Reviewed on 12/14/2019 | Details & Permalink

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J & K

John Pham. Fantagraphics, $39.99 (144p) ISBN 978-1-68396-222-9

Pham (Sublife) crafts a funny and surprisingly affecting story of two slacker friends and their marginal lifestyles. Jay and Kay steal taco rolls from their friend Eggy’s party, encounter Glumpires at the mall, seek out soulless minimum-wage employment, tramp through graveyards, and masquerade as cats and dogs in a Garfield riff. There is a central sweetness to all of the oddness on display; every character deals with sadness, loneliness, and trauma. Even a scene as grotesque as Jay giving “birth” to a pimple-creature they name “Bacne” is rendered semi-adorable in Pham’s hands, thanks in part to his soft day-glow color scheme. The design matches the ephemeral feel of the characters’ existence, floating through a world they don’t quite relate to. Jay, Kay, and Eggy (who is drawn with a face made up of a trypophobia-inducing cluster of lumps) take solace in old magazines, obscure music and video games, and other disposable culture that’s beautiful only to them. Pham includes posters, stickers, a 5” vinyl record, and other ephemera as part of the physical package of the volume, tied to its characters’ obsessions. This jumble of gags and lovable and loving outsiders succeeds through sheer, unrelenting weirdness. (Jan.)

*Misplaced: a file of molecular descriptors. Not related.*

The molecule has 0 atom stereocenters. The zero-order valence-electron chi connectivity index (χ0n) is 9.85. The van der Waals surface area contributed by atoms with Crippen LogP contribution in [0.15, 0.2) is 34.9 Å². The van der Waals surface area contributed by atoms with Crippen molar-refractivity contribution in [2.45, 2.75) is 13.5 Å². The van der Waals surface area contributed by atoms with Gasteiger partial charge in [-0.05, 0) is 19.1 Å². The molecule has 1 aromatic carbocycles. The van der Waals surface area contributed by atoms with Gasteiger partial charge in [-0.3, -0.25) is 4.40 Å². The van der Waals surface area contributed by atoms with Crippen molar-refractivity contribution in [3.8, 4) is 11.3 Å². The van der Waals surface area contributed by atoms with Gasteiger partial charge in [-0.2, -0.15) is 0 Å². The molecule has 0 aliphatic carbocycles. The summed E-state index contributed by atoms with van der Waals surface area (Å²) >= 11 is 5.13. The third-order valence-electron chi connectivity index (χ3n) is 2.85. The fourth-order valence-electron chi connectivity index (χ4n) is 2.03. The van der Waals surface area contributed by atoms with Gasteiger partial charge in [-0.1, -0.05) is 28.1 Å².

Reviewed on 12/14/2019 | Details & Permalink